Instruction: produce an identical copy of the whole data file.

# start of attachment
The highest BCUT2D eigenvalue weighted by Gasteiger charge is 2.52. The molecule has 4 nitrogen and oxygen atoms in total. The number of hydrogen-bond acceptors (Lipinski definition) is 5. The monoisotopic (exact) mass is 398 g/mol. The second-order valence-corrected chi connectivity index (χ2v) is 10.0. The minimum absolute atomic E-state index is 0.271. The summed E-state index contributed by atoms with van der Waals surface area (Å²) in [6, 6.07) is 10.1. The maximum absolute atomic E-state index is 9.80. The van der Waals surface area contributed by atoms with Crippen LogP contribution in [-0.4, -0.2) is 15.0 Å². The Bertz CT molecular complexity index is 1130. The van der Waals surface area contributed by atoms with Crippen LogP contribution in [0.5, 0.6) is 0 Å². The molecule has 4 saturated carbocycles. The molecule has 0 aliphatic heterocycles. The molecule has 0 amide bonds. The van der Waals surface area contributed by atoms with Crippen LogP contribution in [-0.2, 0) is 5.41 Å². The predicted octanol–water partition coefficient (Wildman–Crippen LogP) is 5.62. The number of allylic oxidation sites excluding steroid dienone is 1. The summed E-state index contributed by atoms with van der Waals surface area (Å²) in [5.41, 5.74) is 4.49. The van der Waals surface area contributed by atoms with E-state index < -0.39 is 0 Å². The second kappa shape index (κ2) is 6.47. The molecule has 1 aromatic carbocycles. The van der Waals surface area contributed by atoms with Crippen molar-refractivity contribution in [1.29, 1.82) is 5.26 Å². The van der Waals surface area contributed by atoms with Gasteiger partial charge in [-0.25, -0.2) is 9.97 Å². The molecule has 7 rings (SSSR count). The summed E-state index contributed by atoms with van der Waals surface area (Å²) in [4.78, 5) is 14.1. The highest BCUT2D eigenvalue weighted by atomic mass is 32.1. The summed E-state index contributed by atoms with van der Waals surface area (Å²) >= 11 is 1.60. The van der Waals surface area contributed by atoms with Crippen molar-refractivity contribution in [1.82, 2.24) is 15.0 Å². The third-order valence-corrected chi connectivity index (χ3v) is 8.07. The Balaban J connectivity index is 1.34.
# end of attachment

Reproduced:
The highest BCUT2D eigenvalue weighted by Gasteiger charge is 2.52. The molecule has 4 nitrogen and oxygen atoms in total. The number of hydrogen-bond acceptors (Lipinski definition) is 5. The monoisotopic (exact) mass is 398 g/mol. The second-order valence-corrected chi connectivity index (χ2v) is 10.0. The minimum absolute atomic E-state index is 0.271. The summed E-state index contributed by atoms with van der Waals surface area (Å²) in [6, 6.07) is 10.1. The maximum absolute atomic E-state index is 9.80. The van der Waals surface area contributed by atoms with Crippen LogP contribution in [-0.4, -0.2) is 15.0 Å². The Bertz CT molecular complexity index is 1130. The van der Waals surface area contributed by atoms with Crippen LogP contribution in [0.5, 0.6) is 0 Å². The molecule has 4 saturated carbocycles. The molecule has 0 aliphatic heterocycles. The molecule has 0 amide bonds. The van der Waals surface area contributed by atoms with Crippen LogP contribution in [-0.2, 0) is 5.41 Å². The predicted octanol–water partition coefficient (Wildman–Crippen LogP) is 5.62. The number of allylic oxidation sites excluding steroid dienone is 1. The summed E-state index contributed by atoms with van der Waals surface area (Å²) in [5.41, 5.74) is 4.49. The van der Waals surface area contributed by atoms with E-state index < -0.39 is 0 Å². The second kappa shape index (κ2) is 6.47. The molecule has 1 aromatic carbocycles. The van der Waals surface area contributed by atoms with Crippen molar-refractivity contribution in [1.29, 1.82) is 5.26 Å². The van der Waals surface area contributed by atoms with Gasteiger partial charge in [-0.25, -0.2) is 9.97 Å². The molecule has 7 rings (SSSR count). The summed E-state index contributed by atoms with van der Waals surface area (Å²) in [4.78, 5) is 14.1. The highest BCUT2D eigenvalue weighted by atomic mass is 32.1. The summed E-state index contributed by atoms with van der Waals surface area (Å²) >= 11 is 1.60. The van der Waals surface area contributed by atoms with Crippen molar-refractivity contribution in [1.82, 2.24) is 15.0 Å². The third-order valence-corrected chi connectivity index (χ3v) is 8.07. The Balaban J connectivity index is 1.34.